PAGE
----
Platforms like the Italy-based 110 Cum Laude application claims to work with existing conferencing software like Zoom, Teams and Meet while others like the Honorlock proctoring service are Google Chrome plugins that disable certain functions on the side of the student (copy & paste, multiple monitors) and records the student’s webcam for authentication.

Overall, there was a high variability between the proctoring program characteristics. 

How do Online Proctoring Platforms perform during a remote exam?


Using an online proctoring platform to guard against assessment malpractice means introducing a second or, in some cases, third software programme or platform to the remote exam process. The exam may be facilitated by an assessment platform like Qpercom or by a video conferencing application like Zoom and the online proctoring programme adds an extra element.

In two case studies performed by Àrno et al, they tested the stability and viability of using an online proctoring platform in a live exam situation.

In the first case study, an automated commercial proctoring platform was used to monitor student behavior over the course of two remote exams. All of the students were recorded and while anomalies were only deducted in a few of the live exams (5.6% in one exam and 3.8% in the other), a visual analysis of the content of all the recorded video clips conducted after the exams found many more cases of anomalous activities. The required time to conduct the retrospective video analysis was nearly 24 hours.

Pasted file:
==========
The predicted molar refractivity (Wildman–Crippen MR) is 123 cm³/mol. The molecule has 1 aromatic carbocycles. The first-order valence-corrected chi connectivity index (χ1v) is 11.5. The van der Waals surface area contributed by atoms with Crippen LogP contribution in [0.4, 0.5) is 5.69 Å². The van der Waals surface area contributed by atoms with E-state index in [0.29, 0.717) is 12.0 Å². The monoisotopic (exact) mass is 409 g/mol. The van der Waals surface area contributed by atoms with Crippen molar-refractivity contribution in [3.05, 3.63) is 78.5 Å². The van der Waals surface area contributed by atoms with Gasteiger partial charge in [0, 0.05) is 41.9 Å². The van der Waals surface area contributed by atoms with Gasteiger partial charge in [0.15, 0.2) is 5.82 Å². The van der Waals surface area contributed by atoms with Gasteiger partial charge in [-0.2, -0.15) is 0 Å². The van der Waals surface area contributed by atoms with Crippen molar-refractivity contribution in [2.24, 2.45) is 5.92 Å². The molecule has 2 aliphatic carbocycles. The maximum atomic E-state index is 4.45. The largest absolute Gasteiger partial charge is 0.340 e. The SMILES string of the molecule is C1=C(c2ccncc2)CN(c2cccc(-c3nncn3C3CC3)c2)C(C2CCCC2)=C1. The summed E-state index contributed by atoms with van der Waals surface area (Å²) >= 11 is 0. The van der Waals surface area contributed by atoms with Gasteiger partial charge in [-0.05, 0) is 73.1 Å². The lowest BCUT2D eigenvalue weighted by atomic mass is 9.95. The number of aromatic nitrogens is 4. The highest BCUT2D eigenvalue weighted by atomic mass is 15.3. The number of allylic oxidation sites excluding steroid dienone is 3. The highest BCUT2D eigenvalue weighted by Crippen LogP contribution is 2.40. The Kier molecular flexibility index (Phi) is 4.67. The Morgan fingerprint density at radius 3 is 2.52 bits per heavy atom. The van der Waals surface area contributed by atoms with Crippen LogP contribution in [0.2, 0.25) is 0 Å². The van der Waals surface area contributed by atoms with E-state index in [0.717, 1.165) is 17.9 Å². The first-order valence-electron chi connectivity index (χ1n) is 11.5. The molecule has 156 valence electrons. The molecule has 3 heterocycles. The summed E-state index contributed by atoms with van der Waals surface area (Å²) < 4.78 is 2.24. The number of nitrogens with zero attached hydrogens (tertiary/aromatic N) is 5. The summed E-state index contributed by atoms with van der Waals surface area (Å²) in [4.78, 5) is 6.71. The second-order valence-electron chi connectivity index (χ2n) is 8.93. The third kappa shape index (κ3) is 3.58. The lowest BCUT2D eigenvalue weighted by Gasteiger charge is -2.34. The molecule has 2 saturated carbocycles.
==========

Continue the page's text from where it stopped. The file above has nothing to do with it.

The authors are clear that in this case, anomalies detected during the exam did not paint the full picture and a lengthy post-exam manual review of the video footage was required to highlight all of the anomalies.

In the second case study, a complicated manual proctoring process was observed. Students were asked to complete the exam using a video conferencing platform while also using a smartphone or tablet to film their monitor. This was overseen by two human proctors who joined the video conferencing platform for the exam to verify that the student had successfully placed all devices in the correct position. The proctors then stayed on the call for the duration of the exam to monitor student behaviour. 

According to the authors of the paper, monitoring student behaviour during the exam presented a number of audio issues. The microphone from the student’s computer was active in the video conferencing platform while the microphone on the student’s device which was filming their position during the exam was also active. This resulted in audio interference in the form of echoes while outside sounds such as trucks passing were also amplified. 

Logistics and network issues made this way of proctoring extremely difficult and the simultaneous viewing of the student’s behaviours with the view of their computer monitors was a challenge.